creating post-monetary value, and the derivative exchange values that are
   realized by enterprise;
   3. *the participants* engaged in such passionate production and
   innovation, mostly cannot find in such processes an answer to their own
   sustainability.

Hence, the impossibility to realize more than just a small partial monetary
value, from the point of view of most commercial players. Increasing
precarity for the participants of social innovation. In other words, the
current market model does not seem to have yet a reverse process of
redistribution <http://en.wikipedia.org/wiki/Distribution_of_wealth> for the
value that is being created.

This might of course be a temporary crisis, but I do not believe it is.

The reason is that the market can only indirectly and partially provide
monetary compensation for processes which are not motivated by such
compensation. What we need therefore are more general redistributive
processes that allow society and the market to give back part of the value
that is being so created.

One possibility is the further development of transitional labour market
measures (protect the worker, not the job), which recognize the flexibility
and mobility of contemporary careers. But this needs an important add-on
development: the realization that contemporary workers are moving not just
from job to job, but also from jobs to non-jobs, and that in fact, what is
most useful and meaningful for them (and the market, and society) are not
the paid jobs for the market, but the episodes of passionate production.

It seems to me therefore that a more general measure, not linked to the job,
but conceived as a repayment for, and enabler of, social innovation, is
needed. The name of that general measure is most probably some form of basic
income.



4. The Conditions for the Expansion of Peer Governance

[image: p2p-adaption_id3929971_size220.jpg]
Photo credit: Maxim
Malevich<http://www.stockxpert.com/browse.phtml?f=profile&l=MaleWitch>

Peer governance functions because peer production is the macro-scale
coordination of a large number of micro-production teams.

*Within the teams*,
decision-making<http://en.wikipedia.org/wiki/Decision-making>is
participative and consensual, and the global coordination is
voluntarily
accepted and today technically feasible. Small tribes, the victims of
civilizational hierarchies, are re-enabled in the new format of
affinity-based cyber-collectives.

Positively, peer governance expands the sphere of autonomy-in-cooperation to
all social fields. Its promise is that production becomes a non-hierarchical
process. But as I said earlier, peer governance is 'post-democratic' because
it is non-representational.

*The negative constraint is the following*: peer governance requires *a
priori* consensus on the common object. But society as a whole lacks such
consensus by definition: it is a decentralized collection of competing
interests and worldviews, rather than a distributed network of free
agents<http://en.wikipedia.org/wiki/Free_will>.
Therefore, for society at large, there is no alternative to a revitalized
democratic political scenario based on representation.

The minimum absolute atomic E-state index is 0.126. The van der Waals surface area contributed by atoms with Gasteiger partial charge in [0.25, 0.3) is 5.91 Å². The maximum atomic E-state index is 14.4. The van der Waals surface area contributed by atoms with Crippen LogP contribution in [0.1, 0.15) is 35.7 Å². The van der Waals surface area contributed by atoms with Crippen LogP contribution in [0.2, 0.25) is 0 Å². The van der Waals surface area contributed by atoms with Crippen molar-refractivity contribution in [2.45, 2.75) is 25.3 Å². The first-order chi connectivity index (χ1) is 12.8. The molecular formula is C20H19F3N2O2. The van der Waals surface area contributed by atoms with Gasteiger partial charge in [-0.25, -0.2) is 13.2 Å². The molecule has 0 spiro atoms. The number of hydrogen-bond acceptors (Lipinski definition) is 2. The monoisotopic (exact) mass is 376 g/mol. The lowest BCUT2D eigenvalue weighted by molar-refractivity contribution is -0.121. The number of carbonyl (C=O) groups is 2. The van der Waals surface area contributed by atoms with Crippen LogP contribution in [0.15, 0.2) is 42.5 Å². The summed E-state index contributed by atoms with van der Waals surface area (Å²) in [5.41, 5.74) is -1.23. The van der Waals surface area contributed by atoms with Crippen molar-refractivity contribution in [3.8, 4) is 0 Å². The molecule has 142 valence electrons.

However, just as the market can inspire itself and be reformed by P2P or
partnership-based principles (as in the fair
trade<http://en.wikipedia.org/wiki/Fair_trade>that is subjected to
peer
arbitrage <http://www.p2pfoundation.net/Peer_Arbitrage_in_Markets>), so we
can have peer-informed formats of
multi-stakeholder<http://en.wikipedia.org/wiki/Stakeholder_%28corporate%29>based
global governance. And in any case, the sphere of autonomy,
i.e. of pure governance, can substantially expand even within the structures
of democratic government <http://en.wikipedia.org/wiki/Democracy>.

End of Part 1



Originally written by Michel
Bauwens<http://en.wikipedia.org/wiki/Michel_Bauwens>and first
published by Master
New Media <http://www.masternewmedia.org/> as " Peer-to-Peer Governance,
Production And Property: P2P As A Way Of Living - Part
1<http://www.masternewmedia.org/information_access/p2p-peer-to-peer-economy/peer--to-peer-governance-production-property-part-1-Michel-Bauwens-20071020.htm>
"




*About the autor*

[image: bauwens.jpg]

Michel Bauwens (1958) is a Belgian integral
philosopher<http://en.wikipedia.org/wiki/Integral_theory>and
Peer-to-Peer theorist. He has worked as an internet consultant,
information analyst for the United States Information
Agency<http://en.wikipedia.org/wiki/United_States_Information_Agency>,
information manager for British Petroleum
<http://en.wikipedia.org/wiki/BP>(where he created one of the first
virtual information centers), and is
former editor-in-chief of the first European digital convergence magazine,
the Dutch language
Wave<http://en.wikipedia.org/w/index.php?title=Wave_%28journal%29&action=edit>.
With Frank Theys
<http://en.wikipedia.org/w/index.php?title=Frank_Theys&action=edit>, he is
the co-creator of a 3 hour documentary *TechnoCalyps*, an examination of the
'metaphysics of technology'. He taught and edited two French language
anthologies on the Anthropology of Digital Society.

Although a student of Ken Wilber <http://en.wikipedia.org/wiki/Ken_Wilber>'s
integral theory for many years, he has recently become critical of aspects
of the Wilber- Beck <http://en.wikipedia.org/wiki/Don_Beck> movement, and is
a powerful voice for a non-authoritarian peer-to-peer based integral
society.

Michel is the author of a number of on-line essays, including a seminal
thesis Peer to Peer and Human
Evolution<http://en.wikipedia.org/wiki/Peer_to_Peer_and_Human_Evolution>,